Just fifty years ago, a hate crime that resulted in death happened during the working hours of construction on a very, very prominent building. The Sears Tower for a long time was the tallest building in the world. My grandfather laid the concrete for that building. But also, it impacted a family for generations to come. And so for me, I want to make sure that in today's workplace, at least the place where I work, we don't have those major occurrences. Granted it wouldn't be something like what happened to my family—at least I would hope not in 2023. But even a microaggression is a huge aggression to me. And that's something that needs to be addressed. I think that we address that every day at BlackSource, so it makes me really proud to be a co-leader with Nosizwe and Jimmy.

Jimmy, what is your story?

Jimmy Hudson: I'm just a small town country boy. I was born and raised in Louisiana, also known as the dirty south. I came from an area that was just just Black and White. We were raised in an environment where we knew our history. We knew America's history. I was always raised to move in a way to be safe. You know what I'm saying? I was raised with "don't be loud." Or "walk soft," so that's where I come from. Not attracting attention. Just being low key. I was also very, very smart. Which was kind of tough at home. I stood out and was treated kind of weird because I was too smart. I wasn’t like everybody else. But then when I went out, I was still looked at strangely because I'm Black.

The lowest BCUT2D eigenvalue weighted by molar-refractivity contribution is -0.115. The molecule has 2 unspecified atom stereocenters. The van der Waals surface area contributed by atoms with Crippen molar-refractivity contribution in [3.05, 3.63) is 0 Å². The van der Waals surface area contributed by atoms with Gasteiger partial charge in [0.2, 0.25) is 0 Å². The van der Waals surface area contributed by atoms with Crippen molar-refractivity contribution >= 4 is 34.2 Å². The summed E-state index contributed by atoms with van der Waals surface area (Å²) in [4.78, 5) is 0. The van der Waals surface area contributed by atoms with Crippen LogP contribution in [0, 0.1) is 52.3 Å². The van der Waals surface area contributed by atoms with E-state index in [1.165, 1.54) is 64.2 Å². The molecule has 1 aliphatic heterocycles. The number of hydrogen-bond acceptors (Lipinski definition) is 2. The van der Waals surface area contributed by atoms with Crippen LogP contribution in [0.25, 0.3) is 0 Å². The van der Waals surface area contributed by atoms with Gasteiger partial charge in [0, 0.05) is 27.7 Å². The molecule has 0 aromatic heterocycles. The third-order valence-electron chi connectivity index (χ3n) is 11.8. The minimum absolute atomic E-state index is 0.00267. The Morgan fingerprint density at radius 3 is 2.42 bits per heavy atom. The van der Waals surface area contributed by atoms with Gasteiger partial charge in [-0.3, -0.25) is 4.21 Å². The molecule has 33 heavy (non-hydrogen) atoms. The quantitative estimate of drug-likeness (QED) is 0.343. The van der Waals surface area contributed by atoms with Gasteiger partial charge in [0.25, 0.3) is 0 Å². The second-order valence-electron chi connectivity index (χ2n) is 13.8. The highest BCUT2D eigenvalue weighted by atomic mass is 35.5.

My story is about my strength of knowledge to get where I am. I've always been able to assess the situation, whether in schoolwork, real life, or whatever the situation. I figure things out and apply a plan. I pretty much maximize every opportunity. Our goals back then were just to graduate high school. Nobody was going to college. It wasn't a requirement coming up here. I went against the grain because I went to college, which made me move, because I felt uncomfortable at home. That wasn’t what everybody else was doing. I always look for opportunities, and I look for ways to maximize that opportunity once I find it. That's how I ended up at Turnitin.

Nosizwe, what is your story?